International Business Times

Latest News
  1. White House Jumper: Alleged Fence Hopper Left 'Suicide Note'
    A Connecticut man who the Secret Service says hopped a White House fence Thanksgiving while donning an American flag left behind a suicide note, NBC News reports. Joseph Caputo, 23, appeared in court Friday and was charged with illegally entering restricted grounds. The Stamford resident was also ordered to undergo a psychiatric evaluation.
  2. Black Friday Crowds Thin In Subdued Start To US Holiday Shopping
    (Reuters) -- America's annual Black Friday shopping extravaganza was short on fireworks this year as U.S. retailers' discounts on electronics, clothing and other holiday gifts failed to draw big crowds to stores and shopping malls. Major retail stocks including Best Buy and Wal-Mart closed lower while Target, picked out by one analyst for its promotion strategy, saw its shares tick up.
  3. Small Business Saturday: American Express Cuts Credit Incentives For Shopping Locally
    Black Friday, Small Business Saturday, Cyber Monday – there’s a shopping day for everything at this time of year. But this year’s sixth annual Small Business Saturday will be missing one key factor: incentives for American Express credit card holders, the Chicago Tribune reported Friday.
  4. Planned Parenthood: History Of Attacks Against Healthcare And Abortion Provider
    Planned Parenthood, a healthcare provider that focuses on reproductive health and includes abortion among its services, appears to have been again targeted in an armed attack Friday in Colorado Springs, Colorado.
  5. Les Miles Buyout: LSU Coach Reportedly Tells Boosters Saturday Is Final Game; Payout Could Be Massive
    Les Miles, longtime football coach at Louisiana State University, indicated to boosters that Saturday's game against Texas A&M University will be his final matchup with the Tigers, the New Orleans Times-Picayune reported Friday, citing sources at a Tiger Gridiron Club luncheon.
  6. Brazil Sues Mining Giant Vale, BHP Billiton For $5.2B From Water Dam Damages, Cleanup Costs
    A November dam break in Brazil that led to at least 13 deaths and more than 600 people displaced has now spurred a battle of the billions. Brazil is suing mining giants Vale and BHP Billiton for $5.2 billion to cover cleanup costs and damages from the environmental disaster, Agence France-Presse reported Friday. Brazil’s government will file the suit Monday.
  7. Small Business Bank Loans: Declining Interest Could Hurt Economy's Biggest Jobs-Creating Sector
    Small businesses in the United States are facing an increasingly limited loan market, and nonbank lenders are filling that gap, providing options that carry interest rates as much as six times what banks usually charge. That environment could mean more and more small businesses will face fiscal uncertainty and be unable to expand their businesses as fast.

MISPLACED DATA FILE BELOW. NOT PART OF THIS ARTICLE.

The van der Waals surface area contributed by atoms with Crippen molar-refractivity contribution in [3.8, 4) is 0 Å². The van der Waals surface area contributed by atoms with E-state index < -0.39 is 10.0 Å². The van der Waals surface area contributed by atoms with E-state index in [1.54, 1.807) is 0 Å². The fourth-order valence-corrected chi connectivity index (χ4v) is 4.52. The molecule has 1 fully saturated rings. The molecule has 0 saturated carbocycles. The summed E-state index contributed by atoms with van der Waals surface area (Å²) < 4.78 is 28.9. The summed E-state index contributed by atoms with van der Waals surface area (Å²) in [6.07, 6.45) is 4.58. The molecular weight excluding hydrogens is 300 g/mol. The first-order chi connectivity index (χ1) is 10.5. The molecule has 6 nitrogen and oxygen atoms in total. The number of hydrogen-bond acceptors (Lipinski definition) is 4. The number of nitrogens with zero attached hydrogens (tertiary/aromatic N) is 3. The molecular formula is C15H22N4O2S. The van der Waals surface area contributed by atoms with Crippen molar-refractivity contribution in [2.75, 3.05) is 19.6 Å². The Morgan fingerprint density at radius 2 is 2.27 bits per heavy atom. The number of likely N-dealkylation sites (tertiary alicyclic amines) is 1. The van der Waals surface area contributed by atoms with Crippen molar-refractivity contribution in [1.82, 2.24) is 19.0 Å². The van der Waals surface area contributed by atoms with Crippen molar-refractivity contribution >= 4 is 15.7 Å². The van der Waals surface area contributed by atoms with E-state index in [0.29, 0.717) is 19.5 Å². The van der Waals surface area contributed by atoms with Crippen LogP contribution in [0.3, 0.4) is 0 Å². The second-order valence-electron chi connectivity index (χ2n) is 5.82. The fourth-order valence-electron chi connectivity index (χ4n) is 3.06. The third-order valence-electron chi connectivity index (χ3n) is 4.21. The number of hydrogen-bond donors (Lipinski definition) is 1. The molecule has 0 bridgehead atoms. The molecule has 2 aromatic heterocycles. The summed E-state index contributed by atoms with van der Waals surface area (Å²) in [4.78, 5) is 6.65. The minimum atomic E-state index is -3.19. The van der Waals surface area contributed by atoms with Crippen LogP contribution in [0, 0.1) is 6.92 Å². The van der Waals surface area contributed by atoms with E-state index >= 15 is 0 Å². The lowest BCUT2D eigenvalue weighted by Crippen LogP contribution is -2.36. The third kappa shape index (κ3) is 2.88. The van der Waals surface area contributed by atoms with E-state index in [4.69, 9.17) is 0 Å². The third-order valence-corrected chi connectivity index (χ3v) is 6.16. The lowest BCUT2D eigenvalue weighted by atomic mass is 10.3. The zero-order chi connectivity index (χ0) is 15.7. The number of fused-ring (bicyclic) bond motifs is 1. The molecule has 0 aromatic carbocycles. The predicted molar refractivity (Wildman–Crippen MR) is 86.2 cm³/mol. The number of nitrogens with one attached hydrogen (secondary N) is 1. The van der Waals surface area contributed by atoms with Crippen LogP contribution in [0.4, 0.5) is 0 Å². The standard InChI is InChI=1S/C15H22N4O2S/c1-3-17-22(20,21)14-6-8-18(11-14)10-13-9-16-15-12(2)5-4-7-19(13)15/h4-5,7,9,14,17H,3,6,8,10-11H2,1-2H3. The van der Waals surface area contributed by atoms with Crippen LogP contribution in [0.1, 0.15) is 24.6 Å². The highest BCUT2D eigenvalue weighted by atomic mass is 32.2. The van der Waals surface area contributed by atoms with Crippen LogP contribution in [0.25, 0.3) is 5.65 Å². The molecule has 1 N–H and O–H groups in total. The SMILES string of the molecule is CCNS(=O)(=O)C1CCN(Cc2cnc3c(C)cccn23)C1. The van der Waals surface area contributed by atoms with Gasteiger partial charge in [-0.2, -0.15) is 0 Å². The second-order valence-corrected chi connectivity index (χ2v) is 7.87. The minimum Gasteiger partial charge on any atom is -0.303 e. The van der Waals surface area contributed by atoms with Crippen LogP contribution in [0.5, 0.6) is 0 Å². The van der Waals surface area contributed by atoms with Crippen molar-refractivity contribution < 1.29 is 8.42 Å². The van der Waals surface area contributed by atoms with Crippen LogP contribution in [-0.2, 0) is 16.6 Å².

8. Protests Continue In Russia And Turkey As Hopes For An ISIS Coalition Fade
    Turkish President Recep Tayyip Erdogan was burned in effigy Friday during a protest as tensions continue to mount between Ankara and Moscow, AFP reported. Anti-Turkey rallies were held in Moscow and Crimea with shouts of “down with ISIS [the Islamic State group]” as Erdogan again warned the Kremlin over its actions in the region and Moscow backed away from the idea of a grand coalition to fight ISIS.
  9. Wall Street Closes Flat Black Friday, With Disney And Retailers Weak
    (Reuters) — U.S. stock indexes ended little changed in light trading Friday, with consumer stocks falling as investors fretted over early reports on the U.S. holiday shopping season and Walt Disney Co.’s subscriber losses weighing on the market. U.S. stock markets closed three hours earlier after the Thanksgiving holiday Thursday, with many traders taking the day off. Trading volume was modest, with 2.79 billion shares changing hands on U.S. exchanges, compared with the 7 billion average for the previous seven sessions.
  10. Laquan McDonald Protest Draws Thousands To Block Chicago Stores On Black Friday
    Stores were blocked along Chicago's Magnificent Mile on Black Friday, but not by shoppers waiting in line to score the latest deals. Several thousand men, women and children were demanding action from Chicago officials and its police department.
  11. Student Loan Debt 2015: Income-Share Agreements Let Investors Buy Stock In Students, Could Be New Way To Pay For College
    A different way to finance a college education has begun to gain traction and could provide a fresh alternative to student loans, which plague many recent graduates and the U.S. economy as a whole. Purdue University this week took a step toward exploring income-share agreements, in which investors pay for a student's education in exchange for a percentage of future earnings. The move by the Indiana school adds to the momentum behind the alternative to private student loans.